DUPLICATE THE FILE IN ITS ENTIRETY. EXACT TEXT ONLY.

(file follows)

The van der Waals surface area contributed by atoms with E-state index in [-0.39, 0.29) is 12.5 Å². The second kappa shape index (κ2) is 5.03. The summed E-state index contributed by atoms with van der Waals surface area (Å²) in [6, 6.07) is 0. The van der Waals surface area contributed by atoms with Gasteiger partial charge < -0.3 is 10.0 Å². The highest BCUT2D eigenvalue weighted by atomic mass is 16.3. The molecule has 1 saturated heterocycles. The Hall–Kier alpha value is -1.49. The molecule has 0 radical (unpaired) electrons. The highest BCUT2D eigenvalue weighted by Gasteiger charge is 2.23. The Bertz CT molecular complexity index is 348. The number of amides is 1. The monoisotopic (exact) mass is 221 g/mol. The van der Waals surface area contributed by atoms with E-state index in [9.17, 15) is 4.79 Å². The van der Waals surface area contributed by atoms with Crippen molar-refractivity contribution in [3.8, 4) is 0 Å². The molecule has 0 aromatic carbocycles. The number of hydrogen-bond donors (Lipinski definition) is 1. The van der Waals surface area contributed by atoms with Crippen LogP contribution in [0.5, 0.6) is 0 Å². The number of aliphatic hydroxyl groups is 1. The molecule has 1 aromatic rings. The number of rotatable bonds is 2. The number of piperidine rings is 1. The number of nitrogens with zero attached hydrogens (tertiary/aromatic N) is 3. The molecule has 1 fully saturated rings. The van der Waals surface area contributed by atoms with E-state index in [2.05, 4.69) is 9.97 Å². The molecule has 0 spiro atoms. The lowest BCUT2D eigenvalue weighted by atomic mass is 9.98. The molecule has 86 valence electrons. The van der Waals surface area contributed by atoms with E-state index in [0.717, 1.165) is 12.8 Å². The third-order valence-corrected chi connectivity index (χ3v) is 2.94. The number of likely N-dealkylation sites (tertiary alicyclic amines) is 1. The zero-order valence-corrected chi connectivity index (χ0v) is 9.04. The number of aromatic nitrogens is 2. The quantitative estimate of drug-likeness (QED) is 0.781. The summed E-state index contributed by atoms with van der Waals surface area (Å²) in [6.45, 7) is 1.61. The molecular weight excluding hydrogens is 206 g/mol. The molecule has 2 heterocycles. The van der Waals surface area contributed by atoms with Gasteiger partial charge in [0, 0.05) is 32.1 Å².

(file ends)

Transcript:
The van der Waals surface area contributed by atoms with E-state index in [-0.39, 0.29) is 12.5 Å². The second kappa shape index (κ2) is 5.03. The summed E-state index contributed by atoms with van der Waals surface area (Å²) in [6, 6.07) is 0. The van der Waals surface area contributed by atoms with Gasteiger partial charge < -0.3 is 10.0 Å². The highest BCUT2D eigenvalue weighted by atomic mass is 16.3. The molecule has 1 saturated heterocycles. The Hall–Kier alpha value is -1.49. The molecule has 0 radical (unpaired) electrons. The highest BCUT2D eigenvalue weighted by Gasteiger charge is 2.23. The Bertz CT molecular complexity index is 348. The number of amides is 1. The monoisotopic (exact) mass is 221 g/mol. The van der Waals surface area contributed by atoms with E-state index in [9.17, 15) is 4.79 Å². The van der Waals surface area contributed by atoms with Crippen molar-refractivity contribution in [3.8, 4) is 0 Å². The molecule has 0 aromatic carbocycles. The number of hydrogen-bond donors (Lipinski definition) is 1. The van der Waals surface area contributed by atoms with Crippen LogP contribution in [0.5, 0.6) is 0 Å². The number of aliphatic hydroxyl groups is 1. The molecule has 1 aromatic rings. The number of rotatable bonds is 2. The number of piperidine rings is 1. The number of nitrogens with zero attached hydrogens (tertiary/aromatic N) is 3. The molecule has 1 fully saturated rings. The van der Waals surface area contributed by atoms with E-state index in [2.05, 4.69) is 9.97 Å². The molecule has 0 spiro atoms. The lowest BCUT2D eigenvalue weighted by atomic mass is 9.98. The molecule has 86 valence electrons. The van der Waals surface area contributed by atoms with E-state index in [0.717, 1.165) is 12.8 Å². The third-order valence-corrected chi connectivity index (χ3v) is 2.94. The number of likely N-dealkylation sites (tertiary alicyclic amines) is 1. The zero-order valence-corrected chi connectivity index (χ0v) is 9.04. The number of aromatic nitrogens is 2. The quantitative estimate of drug-likeness (QED) is 0.781. The summed E-state index contributed by atoms with van der Waals surface area (Å²) in [6.45, 7) is 1.61. The molecular weight excluding hydrogens is 206 g/mol. The molecule has 2 heterocycles. The van der Waals surface area contributed by atoms with Gasteiger partial charge in [0, 0.05) is 32.1 Å².